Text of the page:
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Mike Yastrzemski is beautiful, Donovan Solano is beautiful, Giants win

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It’s a walk-off!

San Diego Padres v San Francisco Giants
Celebrations in 2020
Photo by Ezra Shaw/Getty Images

What a difference a few innings makes.

When the San Diego Padres led the San Francisco Giants 6-3 going into the eighth inning, I started penning this recap. This was my opening sentence:

This game was stupid in many ways, because once the San Diego Padres took a four-run lead, it felt like fait accompli that the San Francisco Giants would lose.

And now, two innings later, all I can think about is how fun and invincible this Giants squad is.

Okay, so maybe I’m overreacting (I’m definitely overreacting). Hyperbole aside, that was a sensational, beautiful, highly memorable game, the likes of which we’ll remember for the duration of the season, which is at once both very long and very short.

So how did we get there, with “there” being a place where I’m prompted to profess my love for Mike Yastrzemski and Donovan Solano in the headline? Well let’s actually skip that part, because it’s not as fun. Just know that the Padres once again hit a pair of disastrously loud home runs that made you think “damn, I wish the Giants would do a dinger.”

In fairness, the Giants did. They had solo shots by Yastrzemski in the third inning and Alex Dickerson in the sixth, and just like that the team had doubled their home run production on the year.

But because the rest of the offense was mostly useless, those two home runs were only worth a combined two runs, even though the Padres got five runs on theirs.

So fast forward to the eighth inning. The Giants trail 6-3. A Dickerson walk sandwiched between outs gives the Giants one on, but two out. Brandon Crawford finds the right field grass for a single, and your pessimistic mind thinks, “great, of course they’re going to bring the tying run to the plate, just to toy with me when we all know they’ll fail.”

It’s the knowing they’ll fail part that changes things. Once you think you know what happens, it ceases to be true. That’s how they get you.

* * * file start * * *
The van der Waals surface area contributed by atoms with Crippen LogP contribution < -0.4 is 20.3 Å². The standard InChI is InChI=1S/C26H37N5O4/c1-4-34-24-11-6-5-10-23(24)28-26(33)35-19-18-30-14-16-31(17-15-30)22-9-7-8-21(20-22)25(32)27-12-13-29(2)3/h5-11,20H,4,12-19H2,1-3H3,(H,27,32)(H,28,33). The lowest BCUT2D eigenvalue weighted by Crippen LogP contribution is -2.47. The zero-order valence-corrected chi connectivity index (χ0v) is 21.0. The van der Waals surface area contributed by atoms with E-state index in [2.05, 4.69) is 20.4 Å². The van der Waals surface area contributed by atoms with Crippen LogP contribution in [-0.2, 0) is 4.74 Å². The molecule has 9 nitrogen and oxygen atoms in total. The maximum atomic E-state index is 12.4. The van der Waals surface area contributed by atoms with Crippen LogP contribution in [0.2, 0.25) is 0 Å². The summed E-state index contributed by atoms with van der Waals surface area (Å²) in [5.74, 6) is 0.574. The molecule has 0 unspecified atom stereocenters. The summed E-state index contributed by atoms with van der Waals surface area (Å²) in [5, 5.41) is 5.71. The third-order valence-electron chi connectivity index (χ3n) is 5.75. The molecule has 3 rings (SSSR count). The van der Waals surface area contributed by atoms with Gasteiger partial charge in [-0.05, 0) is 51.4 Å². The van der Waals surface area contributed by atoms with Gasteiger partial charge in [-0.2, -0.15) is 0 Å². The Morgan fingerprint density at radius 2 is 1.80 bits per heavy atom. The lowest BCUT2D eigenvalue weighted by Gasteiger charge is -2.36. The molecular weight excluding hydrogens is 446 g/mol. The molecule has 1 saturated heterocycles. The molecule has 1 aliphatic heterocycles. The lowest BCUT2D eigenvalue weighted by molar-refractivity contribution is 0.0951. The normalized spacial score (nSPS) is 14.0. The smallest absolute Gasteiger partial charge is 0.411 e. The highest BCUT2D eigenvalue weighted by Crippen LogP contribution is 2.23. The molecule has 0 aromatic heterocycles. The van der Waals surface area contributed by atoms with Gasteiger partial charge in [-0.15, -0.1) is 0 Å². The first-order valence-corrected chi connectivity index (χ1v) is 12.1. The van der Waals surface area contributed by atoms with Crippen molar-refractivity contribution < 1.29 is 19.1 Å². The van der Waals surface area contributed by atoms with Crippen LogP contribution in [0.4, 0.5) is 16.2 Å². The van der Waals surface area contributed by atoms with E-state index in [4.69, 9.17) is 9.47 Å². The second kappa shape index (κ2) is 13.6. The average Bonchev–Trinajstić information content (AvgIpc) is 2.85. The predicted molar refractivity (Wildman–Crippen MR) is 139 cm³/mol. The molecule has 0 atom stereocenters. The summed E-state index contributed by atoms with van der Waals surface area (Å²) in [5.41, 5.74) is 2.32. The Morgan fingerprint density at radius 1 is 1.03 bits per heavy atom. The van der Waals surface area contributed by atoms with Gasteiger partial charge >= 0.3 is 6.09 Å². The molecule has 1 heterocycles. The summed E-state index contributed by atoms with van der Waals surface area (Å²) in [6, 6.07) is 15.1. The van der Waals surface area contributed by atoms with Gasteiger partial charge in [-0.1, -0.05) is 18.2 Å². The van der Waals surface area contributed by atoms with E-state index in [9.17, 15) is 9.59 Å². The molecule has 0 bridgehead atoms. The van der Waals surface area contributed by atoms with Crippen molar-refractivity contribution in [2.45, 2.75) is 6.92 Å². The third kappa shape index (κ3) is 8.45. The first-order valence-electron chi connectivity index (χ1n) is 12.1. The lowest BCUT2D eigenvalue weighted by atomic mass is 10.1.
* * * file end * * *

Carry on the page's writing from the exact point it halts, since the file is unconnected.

And by “they” I mean “Donovan Solano.”

I squealed. I’m not ashamed to admit it.

To the ninth we go, and Tyler Rogers had his best inning of the year, making up for a walk by getting Tommy Pham to bounce into a double play.

And so we head to the bottom of the ninth, with the Giants only having one path to victory: a walk-off.

Yastrzemski led things off, and let me preface this all by saying that Yastrzemski entered the game as the best Giant in this young season. And when he came up in the ninth he was already 2-4 with a home run.

And on the sixth pitch of the at bat, a fastball high and in from a left-handed pitcher, Yastrzemski absolutely launched one.

One of the most intriguing storylines of the year was whether Yastrzemski could maintain the stellar play he brought to the Giants a year ago. Even in this era, players don’t just suddenly break out in their late 20s very often and have it be sustainable.

We’re only six games in, but he’s picked up where he left off, and then some. He’s been the only Giant to start each game, and he’s hitting .409/.500/.773.

He can hit.


If you’ve been watching the NBC Sports Bay Area broadcasts, you might have noticed a new sponsored segment. This happens every year, as companies want to give broadcast stations money to try and pretend that a consumer product seamlessly mirrors a niche baseball play.

You know the type: “This fumbled double play-turned single play is brought to you by diet Twizzlers, the perfect snack for almost turning a double play,” and “Now time for our warning track fly out of the game, presented by the used Fiat dealer in Cupertino.” That sort of thing.

The 2020 flavor of the year is the Roman Split Screen, where a play is shown from multiple angles at the same time, with a giant Roman logo. Roman is a men’s health brand, which is to say they’re a viagra seller that throws in a few hair growth products to look the part.

Anyway, the Roman Split Screen was a replay of the home run by Dickerson, the man who incites a phallic chant in the dugout every time he hits a home run.

In fairness, he got some wood on that ball. Really stroked it over the center field wall, which is a hard place to hit a home run.


Tyler Anderson picked off two runners in one inning, which is not something I can ever remember happening.

Not only did he pick off two runners, but the second one — Fernando Tatis Jr. — was almost picked off one throw earlier, prompting the broadcasters to say “Anderson would’ve had him with a better throw.”

And then he had a better throw.

If you’re a Padres fan you probably thought they were both balks, which blah blah blah, tell it to someone who cares.

They definitely were balks, just ... tell it to someone who cares.